The evidence Research by soil scientists shows that water doesn't flow freely from fine-textured materials into coarser ones. Water moves into coarser materials, such as gravel or crocks, only once the soil above is saturated, so a sudden change from a fine to a coarse texture causes water to collect in the soil above, rather than drain away. This can be bad news for roots. Pot feet help to improve drainage and prevent waterlogging, especially in containers sitting on a hard, flat surface.
The verdict False: a drainage layer in the bottom of pots reduces the volume of soil available to plant roots. Don't add gravel or crocks, but ensure pots have drainage holes.

24/04/2014 at 16:40

personally i use polystyrene ,and in big outdoor pots they are much lighter and also a little help with  insulation in the winter,works for me.   

Lyn
24/04/2014 at 18:27

 My 90 year old dad says 'yeah, yeah, seen em come seen em go' 

They will change it next year.

I always thought my baskets and tubs were very good, think what i could acheive without crocks,

triffids!!!

24/04/2014 at 21:32

Lyn,  Lol!

02/05/2014 at 23:28

I've just started to use polystyrene (as noted by  Alan4711)  from packed goods and am breaking it up as 'crocks'.  definitely makes pots much lighter to move around and will observe if useful.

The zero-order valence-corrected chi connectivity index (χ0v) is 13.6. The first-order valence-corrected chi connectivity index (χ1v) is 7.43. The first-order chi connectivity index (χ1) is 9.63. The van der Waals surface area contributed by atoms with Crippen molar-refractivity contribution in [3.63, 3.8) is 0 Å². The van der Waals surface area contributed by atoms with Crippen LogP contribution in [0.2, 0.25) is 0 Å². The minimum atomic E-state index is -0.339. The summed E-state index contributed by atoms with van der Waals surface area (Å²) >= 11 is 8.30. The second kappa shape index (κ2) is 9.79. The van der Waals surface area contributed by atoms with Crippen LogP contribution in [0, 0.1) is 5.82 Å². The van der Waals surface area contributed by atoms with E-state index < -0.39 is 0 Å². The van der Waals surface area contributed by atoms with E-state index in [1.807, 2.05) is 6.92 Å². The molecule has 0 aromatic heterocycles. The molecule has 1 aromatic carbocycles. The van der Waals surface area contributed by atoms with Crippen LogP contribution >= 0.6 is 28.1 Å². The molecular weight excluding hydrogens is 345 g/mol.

03/05/2014 at 00:00

So!  Mike is going to stick his neck out.  I note there are several comments on this subject.  I hold my hands up.  No.  I haven't read half of the replies. So might this oldie boast a bit.  Subject: crocks in pots.  Definition.  Prior to filling a pot with compost and of course a plant, the draiage hole.  With clay pots, a single hole existed, easy to crock-over.  Plasic pots are different.  Usually a ring of base holes.  So! what's the problem.  Well.  We are ghere dealing with a cotainerised plant, a mini garden etc.  To plant a subject in a bucket, for instance. With all the TLC in time the watering is going to take it's toll.  For potted/containerised plants.  Drainage is a must.  A longtime favourite is the broken pots or better known crocks.  These are placed over the drainage hole.  This allows drainage plus it prevents the compost from being washed out.  Also it provides an escape route for roots.  Sadly, it doesn't prevent enemies from entering from below.  Slugs especially will gain entry to a pot, nia the drain hole. I have used several methods.  Perforated zinc is by far the best.  A small piece of the latter placed over the internal base of the pot, or just over the hole. This serves the purpose.  I believe that alternatives are now marketed, such as nylon guarze and the like.  Whatever.  You must ensure drainage is available.